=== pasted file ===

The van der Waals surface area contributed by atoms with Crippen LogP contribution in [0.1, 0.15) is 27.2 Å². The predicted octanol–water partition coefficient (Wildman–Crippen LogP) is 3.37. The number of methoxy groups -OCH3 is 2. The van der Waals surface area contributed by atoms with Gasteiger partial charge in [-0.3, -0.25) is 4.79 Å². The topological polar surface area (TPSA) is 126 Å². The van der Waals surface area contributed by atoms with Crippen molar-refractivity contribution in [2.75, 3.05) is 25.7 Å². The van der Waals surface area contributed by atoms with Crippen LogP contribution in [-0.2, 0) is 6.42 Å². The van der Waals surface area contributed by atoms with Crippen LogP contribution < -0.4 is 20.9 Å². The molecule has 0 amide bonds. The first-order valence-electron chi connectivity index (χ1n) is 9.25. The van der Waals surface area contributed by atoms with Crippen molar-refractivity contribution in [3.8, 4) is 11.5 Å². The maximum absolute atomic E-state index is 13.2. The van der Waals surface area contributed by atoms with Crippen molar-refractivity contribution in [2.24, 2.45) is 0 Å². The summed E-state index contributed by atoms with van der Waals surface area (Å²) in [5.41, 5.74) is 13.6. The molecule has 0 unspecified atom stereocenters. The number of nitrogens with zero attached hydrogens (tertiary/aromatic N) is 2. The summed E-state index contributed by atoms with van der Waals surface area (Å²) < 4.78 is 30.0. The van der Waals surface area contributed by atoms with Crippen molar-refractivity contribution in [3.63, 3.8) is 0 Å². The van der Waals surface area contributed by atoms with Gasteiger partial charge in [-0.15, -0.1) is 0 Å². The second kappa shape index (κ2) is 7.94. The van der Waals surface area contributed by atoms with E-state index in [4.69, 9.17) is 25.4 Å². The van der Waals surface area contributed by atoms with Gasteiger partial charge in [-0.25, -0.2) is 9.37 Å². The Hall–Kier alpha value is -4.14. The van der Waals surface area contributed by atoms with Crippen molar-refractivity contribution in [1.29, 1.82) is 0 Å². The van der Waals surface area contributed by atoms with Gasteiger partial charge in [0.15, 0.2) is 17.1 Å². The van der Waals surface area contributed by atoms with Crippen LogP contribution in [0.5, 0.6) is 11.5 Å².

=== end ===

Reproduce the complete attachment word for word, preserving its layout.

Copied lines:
The van der Waals surface area contributed by atoms with Crippen LogP contribution in [0.1, 0.15) is 27.2 Å². The predicted octanol–water partition coefficient (Wildman–Crippen LogP) is 3.37. The number of methoxy groups -OCH3 is 2. The van der Waals surface area contributed by atoms with Gasteiger partial charge in [-0.3, -0.25) is 4.79 Å². The topological polar surface area (TPSA) is 126 Å². The van der Waals surface area contributed by atoms with Crippen molar-refractivity contribution in [2.75, 3.05) is 25.7 Å². The van der Waals surface area contributed by atoms with Crippen LogP contribution in [-0.2, 0) is 6.42 Å². The van der Waals surface area contributed by atoms with Crippen LogP contribution < -0.4 is 20.9 Å². The molecule has 0 amide bonds. The first-order valence-electron chi connectivity index (χ1n) is 9.25. The van der Waals surface area contributed by atoms with Crippen molar-refractivity contribution in [3.8, 4) is 11.5 Å². The maximum absolute atomic E-state index is 13.2. The van der Waals surface area contributed by atoms with Crippen molar-refractivity contribution in [2.24, 2.45) is 0 Å². The summed E-state index contributed by atoms with van der Waals surface area (Å²) in [5.41, 5.74) is 13.6. The molecule has 0 unspecified atom stereocenters. The number of nitrogens with zero attached hydrogens (tertiary/aromatic N) is 2. The summed E-state index contributed by atoms with van der Waals surface area (Å²) < 4.78 is 30.0. The van der Waals surface area contributed by atoms with Crippen molar-refractivity contribution in [3.63, 3.8) is 0 Å². The van der Waals surface area contributed by atoms with Gasteiger partial charge in [-0.15, -0.1) is 0 Å². The second kappa shape index (κ2) is 7.94. The van der Waals surface area contributed by atoms with E-state index in [4.69, 9.17) is 25.4 Å². The van der Waals surface area contributed by atoms with Gasteiger partial charge in [-0.25, -0.2) is 9.37 Å². The Hall–Kier alpha value is -4.14. The van der Waals surface area contributed by atoms with Crippen molar-refractivity contribution in [1.29, 1.82) is 0 Å². The van der Waals surface area contributed by atoms with Gasteiger partial charge in [0.15, 0.2) is 17.1 Å². The van der Waals surface area contributed by atoms with Crippen LogP contribution in [0.5, 0.6) is 11.5 Å².